“A few weeks ago I was up at Yam Island and there were 22 boats there from Papua New Guinea for a wedding, 300 people,” he recalled. “I sat down and spoke with Councilor Getano Lui from the community up there, and he had no idea there was a TB cluster on Yam Island. He even asked what it looked like.”

The councilor afterward criticized the government for the lack of communication.

“Today is the first time the seriousness of this situation has been brought to my attention,” he said. “Until now I have had no idea this was happening, or how vulnerable my community has been to this disease.”
 

Oddly enough, Entsch, whose conservative Liberal Party typically advocates tough enforcement of border protection enforcement, told VICE News that the last thing he wants is for authorities to close the border.

“If we do, there’ll be absolutely no support for these people,” he said. “At least with the border open, stories are coming through and we know what’s happening.”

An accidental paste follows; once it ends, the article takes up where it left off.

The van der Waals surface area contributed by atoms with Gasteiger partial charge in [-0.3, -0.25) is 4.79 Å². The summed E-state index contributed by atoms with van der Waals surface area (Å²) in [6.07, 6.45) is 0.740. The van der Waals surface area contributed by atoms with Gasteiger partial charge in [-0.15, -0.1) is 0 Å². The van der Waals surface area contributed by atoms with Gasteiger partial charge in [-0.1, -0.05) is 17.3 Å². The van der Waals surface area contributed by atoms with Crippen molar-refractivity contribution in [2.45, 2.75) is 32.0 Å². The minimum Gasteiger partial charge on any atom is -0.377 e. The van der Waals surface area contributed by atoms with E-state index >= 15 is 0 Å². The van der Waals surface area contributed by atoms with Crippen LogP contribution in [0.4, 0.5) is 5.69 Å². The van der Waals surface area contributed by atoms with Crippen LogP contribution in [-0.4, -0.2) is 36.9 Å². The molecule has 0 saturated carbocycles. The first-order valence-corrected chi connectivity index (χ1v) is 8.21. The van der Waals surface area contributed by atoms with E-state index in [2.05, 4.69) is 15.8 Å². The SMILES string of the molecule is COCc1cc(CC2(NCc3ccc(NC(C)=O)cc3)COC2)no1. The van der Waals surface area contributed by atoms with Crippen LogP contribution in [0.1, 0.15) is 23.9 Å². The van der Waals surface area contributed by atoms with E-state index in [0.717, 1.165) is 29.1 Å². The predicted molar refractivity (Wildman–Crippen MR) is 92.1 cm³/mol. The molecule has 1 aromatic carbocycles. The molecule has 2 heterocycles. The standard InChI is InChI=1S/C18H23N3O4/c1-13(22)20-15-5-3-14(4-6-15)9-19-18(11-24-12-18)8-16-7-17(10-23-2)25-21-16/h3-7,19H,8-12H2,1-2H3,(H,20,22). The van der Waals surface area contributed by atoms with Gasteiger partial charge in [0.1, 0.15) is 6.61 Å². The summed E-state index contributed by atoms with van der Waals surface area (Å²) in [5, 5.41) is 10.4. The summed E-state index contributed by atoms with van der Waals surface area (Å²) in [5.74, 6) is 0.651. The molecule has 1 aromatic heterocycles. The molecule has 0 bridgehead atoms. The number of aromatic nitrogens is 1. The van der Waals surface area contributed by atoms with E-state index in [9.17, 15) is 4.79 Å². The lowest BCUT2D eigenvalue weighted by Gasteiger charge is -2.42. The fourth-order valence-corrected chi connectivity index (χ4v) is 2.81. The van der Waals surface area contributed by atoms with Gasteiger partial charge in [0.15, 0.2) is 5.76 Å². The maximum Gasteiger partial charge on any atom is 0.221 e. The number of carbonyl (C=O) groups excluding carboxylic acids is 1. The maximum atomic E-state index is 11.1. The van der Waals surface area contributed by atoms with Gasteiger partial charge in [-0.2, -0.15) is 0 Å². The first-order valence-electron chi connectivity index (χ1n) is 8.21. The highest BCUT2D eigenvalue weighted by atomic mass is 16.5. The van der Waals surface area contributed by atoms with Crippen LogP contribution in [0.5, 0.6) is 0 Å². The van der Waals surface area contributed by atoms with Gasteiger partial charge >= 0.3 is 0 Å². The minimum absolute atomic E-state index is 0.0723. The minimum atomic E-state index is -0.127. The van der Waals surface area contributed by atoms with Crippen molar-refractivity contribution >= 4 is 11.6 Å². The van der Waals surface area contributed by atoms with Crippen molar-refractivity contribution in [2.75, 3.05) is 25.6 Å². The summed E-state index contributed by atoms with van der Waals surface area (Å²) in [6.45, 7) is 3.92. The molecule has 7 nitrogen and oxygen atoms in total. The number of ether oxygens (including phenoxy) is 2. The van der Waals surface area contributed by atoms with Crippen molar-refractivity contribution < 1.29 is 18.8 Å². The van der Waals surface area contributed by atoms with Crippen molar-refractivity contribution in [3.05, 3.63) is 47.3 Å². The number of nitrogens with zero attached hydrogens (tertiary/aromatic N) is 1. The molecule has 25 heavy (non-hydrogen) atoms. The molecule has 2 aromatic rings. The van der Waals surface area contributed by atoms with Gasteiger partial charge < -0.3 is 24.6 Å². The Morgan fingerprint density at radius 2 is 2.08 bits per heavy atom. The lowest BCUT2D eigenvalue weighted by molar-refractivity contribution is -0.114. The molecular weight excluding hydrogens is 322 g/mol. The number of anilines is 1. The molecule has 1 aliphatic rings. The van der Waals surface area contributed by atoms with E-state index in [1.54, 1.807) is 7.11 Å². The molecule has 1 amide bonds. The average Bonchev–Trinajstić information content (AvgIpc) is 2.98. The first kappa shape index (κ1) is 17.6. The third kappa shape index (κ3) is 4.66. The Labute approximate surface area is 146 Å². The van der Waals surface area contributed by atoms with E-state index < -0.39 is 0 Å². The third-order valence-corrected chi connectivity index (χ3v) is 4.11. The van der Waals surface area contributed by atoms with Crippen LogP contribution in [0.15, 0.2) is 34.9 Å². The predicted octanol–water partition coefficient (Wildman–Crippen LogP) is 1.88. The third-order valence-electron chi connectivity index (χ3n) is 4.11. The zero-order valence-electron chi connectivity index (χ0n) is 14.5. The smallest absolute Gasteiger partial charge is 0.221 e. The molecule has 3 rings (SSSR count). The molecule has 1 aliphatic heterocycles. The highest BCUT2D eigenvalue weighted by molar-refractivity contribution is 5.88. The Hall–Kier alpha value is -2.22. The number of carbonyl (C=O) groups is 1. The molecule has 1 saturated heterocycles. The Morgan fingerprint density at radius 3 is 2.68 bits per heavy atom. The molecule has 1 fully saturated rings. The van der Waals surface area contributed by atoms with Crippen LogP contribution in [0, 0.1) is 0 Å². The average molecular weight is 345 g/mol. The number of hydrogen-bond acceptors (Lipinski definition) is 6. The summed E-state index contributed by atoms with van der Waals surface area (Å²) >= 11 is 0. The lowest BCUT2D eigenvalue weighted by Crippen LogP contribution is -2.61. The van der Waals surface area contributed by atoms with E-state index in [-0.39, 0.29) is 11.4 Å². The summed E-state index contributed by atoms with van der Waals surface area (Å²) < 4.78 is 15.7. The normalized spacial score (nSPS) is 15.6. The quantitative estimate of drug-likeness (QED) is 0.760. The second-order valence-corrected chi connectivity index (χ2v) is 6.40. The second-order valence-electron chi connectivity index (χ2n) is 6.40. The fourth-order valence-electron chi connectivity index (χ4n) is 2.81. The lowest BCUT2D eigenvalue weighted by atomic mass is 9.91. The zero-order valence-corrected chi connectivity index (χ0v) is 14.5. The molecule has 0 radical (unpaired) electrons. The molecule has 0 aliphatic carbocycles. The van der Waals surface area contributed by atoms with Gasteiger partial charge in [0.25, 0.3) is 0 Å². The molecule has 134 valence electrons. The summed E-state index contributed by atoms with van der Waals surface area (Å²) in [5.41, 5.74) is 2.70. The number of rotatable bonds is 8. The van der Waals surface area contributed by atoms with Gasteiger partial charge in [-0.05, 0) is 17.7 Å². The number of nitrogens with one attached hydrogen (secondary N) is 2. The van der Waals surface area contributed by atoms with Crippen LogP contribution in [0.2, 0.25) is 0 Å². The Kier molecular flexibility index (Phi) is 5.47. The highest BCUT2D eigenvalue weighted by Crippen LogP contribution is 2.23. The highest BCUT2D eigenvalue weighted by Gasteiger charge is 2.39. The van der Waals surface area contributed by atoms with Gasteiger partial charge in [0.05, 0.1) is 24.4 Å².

Dr. van Maaren noted that many Papua New Guineans from the remote western province of the country travel to Australia because of its first-class health facilities.

“You have to realize the infrastructure is not as well developed here as in developed countries,” he said. “Sometimes it takes hours for sufferers to reach healthcare facilities with no transportation. In the remote areas it can take days. The drugs must be taken for six months minimum, daily and under supervision. It just isn’t possible for many people here.”

Entsch, who has warned for the past four years that an outbreak was possible in the Torres Strait, is determined that policy makers must start addressing the problem for the sake of the Papua New Guineans who bear the brunt of a disease that should have been defeated long ago — as well as the Australians who risk contracting it.

“If we fuck it up, they’re the ones who are going to die,” he said.

Source: Vice News